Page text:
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Permanent link (DOI): https://doi.org/10.7939/R3HT2GJ7W

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Quantification of Fugitive Emissions from a Biosolids Lagoon Open Access

Descriptions

Other title
Subject/Keyword
eddy covariance
ammonia
open path FTIR
biosolids lagoon
greenhouse gases
emission quantification
fugitive emissions
inverse dispersion modeling
Type of item
Thesis
Degree grantor
University of Alberta
Author or creator
Zhang, Longdong
Supervisor and department
Hashisho, Zaher (Civil and Environmental Engineering)
Examining committee member and department
Wilson, John (Department of Earth and Atmospheric Sciences)
Hashisho, Zaher (Department of Civil and Environmental Engineering)
Liu, Yang (Department of Civil and Environmental Engineering)
Department
Department of Civil and Environmental Engineering
Specialization
Environmental Engineering
Date accepted
2014-03-28T10:17:55Z
Graduation date
2014-06
Degree
Master of Science
Degree level
Master's
Abstract
Fugitive emissions of methane (CH4) and carbon dioxide (CO2) from a lagoon containing biosolids were continuously measured using an eddy covariance system for three months. Open Path Fourier Transform Infrared Spectrometry (OP-FTIR) was also used to quantify concentrations of methane and ammonia (NH3) at several locations along the lagoon edges for four days. Both eddy covariance and inverse dispersion (using a backward Lagrangian stochastic model–WindTrax) techniques were used to quantify fugitive emission fluxes of methane, carbon dioxide and/or ammonia. For the data obtained by the eddy covariance system, the relationships between concentrations/emission fluxes and temperature, wind speed, and wind direction were studied and certain trends were identified. While the predominant wind direction was not ideal for the sonic anemometer measurements, emission fluxes for methane simulated using inverse dispersion and eddy covariance techniques were consistent with each other for the same time periods.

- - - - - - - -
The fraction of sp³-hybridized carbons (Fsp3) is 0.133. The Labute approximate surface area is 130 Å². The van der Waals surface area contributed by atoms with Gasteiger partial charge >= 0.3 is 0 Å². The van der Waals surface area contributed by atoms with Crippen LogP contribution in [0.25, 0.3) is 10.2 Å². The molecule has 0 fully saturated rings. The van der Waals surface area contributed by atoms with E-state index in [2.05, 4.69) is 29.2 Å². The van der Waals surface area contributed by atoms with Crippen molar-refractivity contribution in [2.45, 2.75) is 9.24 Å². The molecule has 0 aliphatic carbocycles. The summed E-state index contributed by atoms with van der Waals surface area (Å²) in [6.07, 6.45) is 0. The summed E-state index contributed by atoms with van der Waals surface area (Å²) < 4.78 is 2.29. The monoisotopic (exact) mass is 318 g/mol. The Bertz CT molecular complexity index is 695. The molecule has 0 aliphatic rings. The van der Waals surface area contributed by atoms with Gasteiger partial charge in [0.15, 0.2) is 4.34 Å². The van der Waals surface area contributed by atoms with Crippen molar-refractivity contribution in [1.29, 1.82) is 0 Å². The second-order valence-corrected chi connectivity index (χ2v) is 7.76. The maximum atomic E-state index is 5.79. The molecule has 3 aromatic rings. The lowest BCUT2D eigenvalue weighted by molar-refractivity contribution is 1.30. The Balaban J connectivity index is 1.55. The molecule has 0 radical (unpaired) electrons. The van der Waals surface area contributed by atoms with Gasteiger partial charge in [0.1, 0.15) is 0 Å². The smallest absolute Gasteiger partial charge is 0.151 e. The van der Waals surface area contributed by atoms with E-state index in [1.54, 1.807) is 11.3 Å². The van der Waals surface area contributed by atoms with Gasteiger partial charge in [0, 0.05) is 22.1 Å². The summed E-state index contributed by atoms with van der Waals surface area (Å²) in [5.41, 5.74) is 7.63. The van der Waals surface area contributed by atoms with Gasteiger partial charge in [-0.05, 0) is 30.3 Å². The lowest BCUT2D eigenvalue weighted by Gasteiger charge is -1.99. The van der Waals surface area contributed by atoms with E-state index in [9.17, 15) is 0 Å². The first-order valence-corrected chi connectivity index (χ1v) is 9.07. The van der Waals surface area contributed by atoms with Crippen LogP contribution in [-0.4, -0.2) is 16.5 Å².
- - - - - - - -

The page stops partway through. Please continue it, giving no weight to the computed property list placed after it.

Language
English
DOI
doi:10.7939/R3HT2GJ7W
Rights
Permission is hereby granted to the University of Alberta Libraries to reproduce single copies of this thesis and to lend or sell such copies for private, scholarly or scientific research purposes only. Where the thesis is converted to, or otherwise made available in digital form, the University of Alberta will advise potential users of the thesis of these terms. The author reserves all other publication and other rights in association with the copyright in the thesis and, except as herein before provided, neither the thesis nor any substantial portion thereof may be printed or otherwise reproduced in any material form whatsoever without the author's prior written permission.
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